While shopping for Valentine’s cards, I picked out this one for myself
Bang bang, and here we go again… A gun goes off, people – children! – are killed and wounded, and the cycle of social media outrage – over the act, over the response or lack-thereof...Read More
…appeared in the late afternoon, and lingered until after the twilight had faded…
One more post and I gotta call it a night: Jimmy Charles settles into his groove – with Marie McGlone at Pucketts.
An angle from “backstage” – Jimmy Charles with Marie McGlone at Pucketts
…crushing on the fiddle player. Her youthful exuberance is great fun to shoot – but this was a moment in-between. I was starting to upload the color original when I experimented an iGram B&W filter… went back to Lightroom and Topaz and cooked up one of my own instead. Marie McGlone (with Jimmy Charles at Pucketts downtown – Feb 1, 2018
I’m beginning to detect a trend here:
“The American car industry, in the 1950s, dominated the world,” author Andrew Keen said… “Twenty years later, the American car industry had collapsed because they produced cars which were death traps.”
“I think we’re at a similar time in the digital economy,” he added, referring to the prevalence of advertising-driven tech products. “Consumers will and are coming around to the realization that this business model is not in their interest…
…“I think Mark Zuckerberg has been rearranging the deck chairs on the Titanic with these latest reforms at Facebook,” Keen said. “I’d like to see him really acknowledge the problem and deal with it directly and come up with radical solutions.”
And while I’m at it:
Keen argued that Apple is “in a better position than Google or Facebook” because its business is not dependent on collecting and monetizing consumers’ data, which he refers to as “surveillance capitalism.”
Listen to the podcast:
Or, maybe somebody can please do the math, and figure out “how much would it cost 2-billion people to actual pay outright for Facebook to substitute for its ad-driven revenue?”
I might be willing to pay as much as I do for Netflix or Spotify.
Back in the early 1970s I saw a student film called “Hot Dogs for Gauguin,” written and directed by Martin Brest, who went on to have a notable film career. He directed such memorable hits as Midnight Run, Beverly Hills Cop, and The Scent of a Woman before becoming a Hollywood persona-non-grata for directing a fiasco called Gigli in 2003; Marty’s IMDB bio ends there.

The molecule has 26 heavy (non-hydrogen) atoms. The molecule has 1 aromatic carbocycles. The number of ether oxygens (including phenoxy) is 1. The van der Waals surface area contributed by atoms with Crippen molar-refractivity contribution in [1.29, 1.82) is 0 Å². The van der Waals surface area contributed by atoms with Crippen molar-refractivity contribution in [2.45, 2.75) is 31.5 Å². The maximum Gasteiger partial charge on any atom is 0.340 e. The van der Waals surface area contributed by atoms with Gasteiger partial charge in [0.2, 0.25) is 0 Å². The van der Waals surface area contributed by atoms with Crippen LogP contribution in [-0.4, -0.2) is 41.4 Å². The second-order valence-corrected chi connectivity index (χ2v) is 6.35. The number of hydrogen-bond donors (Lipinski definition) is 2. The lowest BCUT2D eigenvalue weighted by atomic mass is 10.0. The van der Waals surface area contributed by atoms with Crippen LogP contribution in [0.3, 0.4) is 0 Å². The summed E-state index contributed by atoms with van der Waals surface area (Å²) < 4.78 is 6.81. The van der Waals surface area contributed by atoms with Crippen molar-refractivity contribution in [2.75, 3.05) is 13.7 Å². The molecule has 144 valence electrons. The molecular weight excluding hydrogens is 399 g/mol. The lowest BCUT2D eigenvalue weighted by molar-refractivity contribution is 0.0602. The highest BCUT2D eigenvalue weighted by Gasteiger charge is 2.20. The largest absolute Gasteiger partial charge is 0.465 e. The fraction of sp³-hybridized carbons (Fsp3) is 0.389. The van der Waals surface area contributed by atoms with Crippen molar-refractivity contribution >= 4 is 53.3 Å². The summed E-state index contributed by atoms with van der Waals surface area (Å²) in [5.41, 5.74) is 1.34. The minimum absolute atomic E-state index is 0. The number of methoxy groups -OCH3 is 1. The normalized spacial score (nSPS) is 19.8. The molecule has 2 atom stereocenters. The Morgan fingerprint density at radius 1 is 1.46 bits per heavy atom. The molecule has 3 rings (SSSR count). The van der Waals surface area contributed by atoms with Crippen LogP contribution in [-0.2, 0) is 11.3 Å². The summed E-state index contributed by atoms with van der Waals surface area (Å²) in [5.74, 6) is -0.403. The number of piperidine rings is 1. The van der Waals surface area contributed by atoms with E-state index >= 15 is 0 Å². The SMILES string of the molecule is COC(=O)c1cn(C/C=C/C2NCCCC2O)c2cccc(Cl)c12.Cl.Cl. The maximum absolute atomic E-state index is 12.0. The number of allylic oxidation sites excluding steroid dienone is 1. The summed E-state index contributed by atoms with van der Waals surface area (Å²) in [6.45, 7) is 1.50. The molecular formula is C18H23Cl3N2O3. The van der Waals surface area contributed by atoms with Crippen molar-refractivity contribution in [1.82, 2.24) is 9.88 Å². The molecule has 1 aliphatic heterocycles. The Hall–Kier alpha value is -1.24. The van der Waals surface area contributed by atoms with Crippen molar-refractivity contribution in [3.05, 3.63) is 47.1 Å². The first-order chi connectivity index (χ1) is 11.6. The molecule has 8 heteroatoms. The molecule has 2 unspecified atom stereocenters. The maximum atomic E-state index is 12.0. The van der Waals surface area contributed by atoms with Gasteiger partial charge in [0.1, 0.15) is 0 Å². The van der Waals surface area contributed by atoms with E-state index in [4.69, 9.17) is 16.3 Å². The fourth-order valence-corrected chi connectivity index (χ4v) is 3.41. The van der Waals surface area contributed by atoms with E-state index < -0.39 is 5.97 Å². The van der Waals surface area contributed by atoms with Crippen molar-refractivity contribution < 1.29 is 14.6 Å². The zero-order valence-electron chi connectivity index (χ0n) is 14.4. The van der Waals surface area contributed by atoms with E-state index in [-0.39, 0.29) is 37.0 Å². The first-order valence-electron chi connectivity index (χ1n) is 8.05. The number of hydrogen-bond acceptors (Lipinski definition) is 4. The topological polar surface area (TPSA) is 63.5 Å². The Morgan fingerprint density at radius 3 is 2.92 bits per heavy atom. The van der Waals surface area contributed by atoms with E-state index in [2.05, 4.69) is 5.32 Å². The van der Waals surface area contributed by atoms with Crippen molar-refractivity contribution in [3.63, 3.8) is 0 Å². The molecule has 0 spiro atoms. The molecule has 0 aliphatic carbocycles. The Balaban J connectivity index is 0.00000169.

“Hot Dogs for Gauguin” is about a photographer – played by a then-unknown actor named Danny DeVito – who wants to replicate the kind of acclaim that he thinks befell the photographer who shot the Hindenberg disaster (Oh, the humanity!). DeVito’s character figures to achieve similar acclaim by blowing up the Statue of Liberty – and being on-hand to capture the moment with his camera. Suffice it to say it doesn’t end well…
This is a story about my own “Hot Dogs for Gauguin” moment.”
Or maybe it was more of a “Gigli” moment, if not quite on the same scale.
There was a period a couple of years ago when I was making a concerted attempt to market myself as a photographer, in particular of music-related subjects.
With some coaching, I’d set up a program at thejoyofmakingmusic.com (it’s still there) and created a couple of ‘packages’ for shooting stills during studio recording sessions.
Not long after I set all that up I was invited into a studio by an A-List, first-call musician, a side-player to the stars, who was recording her own album for an indie label, and had called on some of the town’s top A-List players in support. I did not know most of the names, nor of the many-arms-lengths lists of credits they all carried. I was a bit of a fish out of water. They all knew each other, and I only barely knew the woman who’d invited me to the session (I’d met her when we worked together on another project).
I will mention just one actual name, because it was the effort to capture his thousand-watt smile that got me in trouble (I think). Read More